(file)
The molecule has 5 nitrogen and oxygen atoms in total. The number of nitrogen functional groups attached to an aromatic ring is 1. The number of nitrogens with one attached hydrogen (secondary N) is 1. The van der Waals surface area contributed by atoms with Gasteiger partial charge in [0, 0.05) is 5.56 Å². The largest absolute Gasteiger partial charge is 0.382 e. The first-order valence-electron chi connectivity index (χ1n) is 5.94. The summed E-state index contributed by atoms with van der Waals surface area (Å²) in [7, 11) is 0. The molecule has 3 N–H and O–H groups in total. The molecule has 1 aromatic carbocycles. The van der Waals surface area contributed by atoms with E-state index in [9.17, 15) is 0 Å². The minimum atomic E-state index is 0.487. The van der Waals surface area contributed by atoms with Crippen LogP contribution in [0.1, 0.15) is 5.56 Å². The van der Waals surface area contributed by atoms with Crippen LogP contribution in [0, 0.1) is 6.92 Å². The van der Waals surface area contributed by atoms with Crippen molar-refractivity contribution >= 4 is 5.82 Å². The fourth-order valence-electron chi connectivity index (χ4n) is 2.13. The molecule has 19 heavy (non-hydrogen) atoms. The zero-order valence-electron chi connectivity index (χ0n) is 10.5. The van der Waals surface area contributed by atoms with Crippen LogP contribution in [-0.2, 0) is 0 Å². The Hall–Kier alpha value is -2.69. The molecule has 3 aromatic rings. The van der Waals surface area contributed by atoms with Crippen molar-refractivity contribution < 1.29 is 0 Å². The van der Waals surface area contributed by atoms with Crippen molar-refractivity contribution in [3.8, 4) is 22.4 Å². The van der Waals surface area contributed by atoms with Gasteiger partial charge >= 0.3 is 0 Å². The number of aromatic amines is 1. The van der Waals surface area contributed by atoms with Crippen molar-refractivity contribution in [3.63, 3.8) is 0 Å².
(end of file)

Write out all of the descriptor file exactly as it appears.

The molecule has 5 nitrogen and oxygen atoms in total. The number of nitrogen functional groups attached to an aromatic ring is 1. The number of nitrogens with one attached hydrogen (secondary N) is 1. The van der Waals surface area contributed by atoms with Gasteiger partial charge in [0, 0.05) is 5.56 Å². The largest absolute Gasteiger partial charge is 0.382 e. The first-order valence-electron chi connectivity index (χ1n) is 5.94. The summed E-state index contributed by atoms with van der Waals surface area (Å²) in [7, 11) is 0. The molecule has 3 N–H and O–H groups in total. The molecule has 1 aromatic carbocycles. The van der Waals surface area contributed by atoms with E-state index in [9.17, 15) is 0 Å². The minimum atomic E-state index is 0.487. The van der Waals surface area contributed by atoms with Crippen LogP contribution in [0.1, 0.15) is 5.56 Å². The van der Waals surface area contributed by atoms with Crippen LogP contribution in [0, 0.1) is 6.92 Å². The van der Waals surface area contributed by atoms with Crippen molar-refractivity contribution >= 4 is 5.82 Å². The fourth-order valence-electron chi connectivity index (χ4n) is 2.13. The molecule has 19 heavy (non-hydrogen) atoms. The zero-order valence-electron chi connectivity index (χ0n) is 10.5. The van der Waals surface area contributed by atoms with Crippen LogP contribution in [-0.2, 0) is 0 Å². The Hall–Kier alpha value is -2.69. The molecule has 3 aromatic rings. The van der Waals surface area contributed by atoms with Crippen molar-refractivity contribution < 1.29 is 0 Å². The van der Waals surface area contributed by atoms with Crippen molar-refractivity contribution in [3.8, 4) is 22.4 Å². The van der Waals surface area contributed by atoms with Gasteiger partial charge >= 0.3 is 0 Å². The number of aromatic amines is 1. The van der Waals surface area contributed by atoms with Crippen molar-refractivity contribution in [3.63, 3.8) is 0 Å².